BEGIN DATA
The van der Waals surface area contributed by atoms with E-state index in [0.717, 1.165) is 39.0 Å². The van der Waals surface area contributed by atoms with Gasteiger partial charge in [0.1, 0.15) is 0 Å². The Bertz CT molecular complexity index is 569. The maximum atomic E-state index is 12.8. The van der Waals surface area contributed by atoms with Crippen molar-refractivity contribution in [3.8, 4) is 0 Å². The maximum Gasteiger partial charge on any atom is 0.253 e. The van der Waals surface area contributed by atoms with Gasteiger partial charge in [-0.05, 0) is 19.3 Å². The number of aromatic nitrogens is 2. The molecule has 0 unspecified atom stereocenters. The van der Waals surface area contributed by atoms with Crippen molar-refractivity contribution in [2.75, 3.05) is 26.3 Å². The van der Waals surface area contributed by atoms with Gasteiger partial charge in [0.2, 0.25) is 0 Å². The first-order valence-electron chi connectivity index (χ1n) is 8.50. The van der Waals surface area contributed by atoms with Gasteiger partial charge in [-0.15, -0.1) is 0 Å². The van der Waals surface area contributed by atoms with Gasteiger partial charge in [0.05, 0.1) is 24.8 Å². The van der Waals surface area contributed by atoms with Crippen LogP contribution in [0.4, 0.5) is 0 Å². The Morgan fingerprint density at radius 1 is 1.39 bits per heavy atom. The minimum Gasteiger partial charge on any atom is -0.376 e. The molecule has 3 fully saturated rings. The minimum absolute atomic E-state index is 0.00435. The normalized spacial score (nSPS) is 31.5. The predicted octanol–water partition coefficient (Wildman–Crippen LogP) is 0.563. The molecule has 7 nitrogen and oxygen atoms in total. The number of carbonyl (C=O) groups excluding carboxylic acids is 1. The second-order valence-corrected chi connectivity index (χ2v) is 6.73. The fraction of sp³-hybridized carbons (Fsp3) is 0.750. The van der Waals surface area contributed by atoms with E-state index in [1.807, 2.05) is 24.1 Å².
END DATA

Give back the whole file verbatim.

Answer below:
The van der Waals surface area contributed by atoms with E-state index in [0.717, 1.165) is 39.0 Å². The van der Waals surface area contributed by atoms with Gasteiger partial charge in [0.1, 0.15) is 0 Å². The Bertz CT molecular complexity index is 569. The maximum atomic E-state index is 12.8. The van der Waals surface area contributed by atoms with Crippen molar-refractivity contribution in [3.8, 4) is 0 Å². The maximum Gasteiger partial charge on any atom is 0.253 e. The van der Waals surface area contributed by atoms with Gasteiger partial charge in [-0.05, 0) is 19.3 Å². The number of aromatic nitrogens is 2. The molecule has 0 unspecified atom stereocenters. The van der Waals surface area contributed by atoms with Crippen molar-refractivity contribution in [2.75, 3.05) is 26.3 Å². The van der Waals surface area contributed by atoms with Gasteiger partial charge in [0.2, 0.25) is 0 Å². The first-order valence-electron chi connectivity index (χ1n) is 8.50. The van der Waals surface area contributed by atoms with Gasteiger partial charge in [-0.15, -0.1) is 0 Å². The van der Waals surface area contributed by atoms with Gasteiger partial charge in [0.05, 0.1) is 24.8 Å². The van der Waals surface area contributed by atoms with Crippen LogP contribution in [0.4, 0.5) is 0 Å². The Morgan fingerprint density at radius 1 is 1.39 bits per heavy atom. The minimum Gasteiger partial charge on any atom is -0.376 e. The molecule has 3 fully saturated rings. The minimum absolute atomic E-state index is 0.00435. The normalized spacial score (nSPS) is 31.5. The predicted octanol–water partition coefficient (Wildman–Crippen LogP) is 0.563. The molecule has 7 nitrogen and oxygen atoms in total. The number of carbonyl (C=O) groups excluding carboxylic acids is 1. The second-order valence-corrected chi connectivity index (χ2v) is 6.73. The fraction of sp³-hybridized carbons (Fsp3) is 0.750. The van der Waals surface area contributed by atoms with E-state index in [1.807, 2.05) is 24.1 Å².